Normally we cover solid wood in the Wood Encylopedia, but we thought it might be useful to discuss a versatile material for everything from jigs to drawer parts and scroll saw projects.
What is baltic birch?: It’s a stable, high-grade plywood with many layers (or “plys”). A 3/ 4″- thick piece of baltic birch will have 13 layers. Each layer is made of one solid piece of wood, so there are no gaps (called “voids”) in the plywood. Large knots are patched.
Why is it called ‘Baltic’ birch?: Baltic birch is produced in the Baltic region of the former Soviet Union from birch or alder trees and shipped to this country.
What it is good for: In addition to being great for jigs, baltic birch is used for drawer sides, hockey sticks, chair backs, jigsaw puzzles, bed rails, skateboards, and the interiors of rescue vehicles.
How it is graded: There are three grades of the plywood, B, BB and CP. A grade of”B” means the face is generally clear, with small pin knots and brown streaks but no patches. The grade “BB” allows larger knots and some patches. The grade “CP” allows more patches and some hairline splits. The wood is stamped with two grades, one for each face. For example, the highest-grade baltic birch is stamped BIBB.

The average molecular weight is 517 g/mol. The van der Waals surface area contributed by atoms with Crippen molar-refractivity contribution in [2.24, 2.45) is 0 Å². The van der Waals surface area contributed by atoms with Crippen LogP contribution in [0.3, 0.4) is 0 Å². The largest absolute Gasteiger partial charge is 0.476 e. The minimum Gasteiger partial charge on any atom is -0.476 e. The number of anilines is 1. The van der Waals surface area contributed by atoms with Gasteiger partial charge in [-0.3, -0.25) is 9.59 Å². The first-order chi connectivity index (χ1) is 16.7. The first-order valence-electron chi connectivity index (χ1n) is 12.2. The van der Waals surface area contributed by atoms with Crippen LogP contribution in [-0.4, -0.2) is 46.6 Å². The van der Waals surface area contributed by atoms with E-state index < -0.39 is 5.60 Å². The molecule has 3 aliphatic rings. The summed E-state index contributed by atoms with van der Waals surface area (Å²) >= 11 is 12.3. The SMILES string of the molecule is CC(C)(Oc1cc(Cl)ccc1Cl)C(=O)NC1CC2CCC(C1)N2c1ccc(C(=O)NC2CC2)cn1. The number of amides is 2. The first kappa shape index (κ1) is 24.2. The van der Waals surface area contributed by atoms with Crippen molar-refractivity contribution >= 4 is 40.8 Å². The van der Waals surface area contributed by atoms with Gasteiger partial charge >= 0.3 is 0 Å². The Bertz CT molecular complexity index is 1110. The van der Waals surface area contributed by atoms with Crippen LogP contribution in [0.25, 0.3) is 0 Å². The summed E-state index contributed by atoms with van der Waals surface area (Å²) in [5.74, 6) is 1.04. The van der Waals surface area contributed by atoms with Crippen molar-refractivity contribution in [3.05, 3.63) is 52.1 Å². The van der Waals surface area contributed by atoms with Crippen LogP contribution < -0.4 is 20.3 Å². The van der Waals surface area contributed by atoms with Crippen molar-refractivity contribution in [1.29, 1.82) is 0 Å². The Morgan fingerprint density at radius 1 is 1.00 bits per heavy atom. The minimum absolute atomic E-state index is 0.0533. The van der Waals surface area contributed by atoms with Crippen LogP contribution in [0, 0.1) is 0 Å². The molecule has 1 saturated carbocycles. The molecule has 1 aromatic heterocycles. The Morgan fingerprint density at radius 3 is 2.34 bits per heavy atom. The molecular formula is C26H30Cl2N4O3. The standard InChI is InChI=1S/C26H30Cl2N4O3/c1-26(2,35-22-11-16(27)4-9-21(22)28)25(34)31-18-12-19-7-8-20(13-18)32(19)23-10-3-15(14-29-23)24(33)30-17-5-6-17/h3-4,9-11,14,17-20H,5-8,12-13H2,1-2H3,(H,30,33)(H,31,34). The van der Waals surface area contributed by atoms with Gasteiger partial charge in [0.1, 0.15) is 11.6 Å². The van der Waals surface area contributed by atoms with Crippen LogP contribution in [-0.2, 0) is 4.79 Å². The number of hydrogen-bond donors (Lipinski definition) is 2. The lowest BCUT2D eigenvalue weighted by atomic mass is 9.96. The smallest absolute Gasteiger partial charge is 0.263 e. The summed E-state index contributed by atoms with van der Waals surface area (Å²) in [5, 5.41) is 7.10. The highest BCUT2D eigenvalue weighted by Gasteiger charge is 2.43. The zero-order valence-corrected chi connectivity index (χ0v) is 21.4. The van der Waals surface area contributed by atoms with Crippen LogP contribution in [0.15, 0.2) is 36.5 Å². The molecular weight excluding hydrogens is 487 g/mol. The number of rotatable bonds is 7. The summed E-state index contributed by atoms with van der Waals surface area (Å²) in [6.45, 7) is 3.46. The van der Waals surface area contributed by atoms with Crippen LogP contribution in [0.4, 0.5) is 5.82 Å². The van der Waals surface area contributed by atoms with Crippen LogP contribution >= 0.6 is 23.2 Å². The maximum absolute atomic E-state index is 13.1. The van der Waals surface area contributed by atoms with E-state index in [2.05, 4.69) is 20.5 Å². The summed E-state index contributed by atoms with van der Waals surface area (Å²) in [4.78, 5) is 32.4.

Characteristics of baltic birch: The plywood is easy on your cutting tools, and it machines easily. Screws hold extremely well, and you can drive screws and nails very close to the edges of the plywood without fear of the material splitting.
Are the metric thicknesses a problem?: Not really. The 3mm thickness is almost exactly 1/ 8″. The 6mm is just shy of 1/4″. The 12mm is just shy of 1/2″, and the 18mm is a hair short of 3/ 4″. The standard width and length of sheets of baltic birch is 60″ x 60″.
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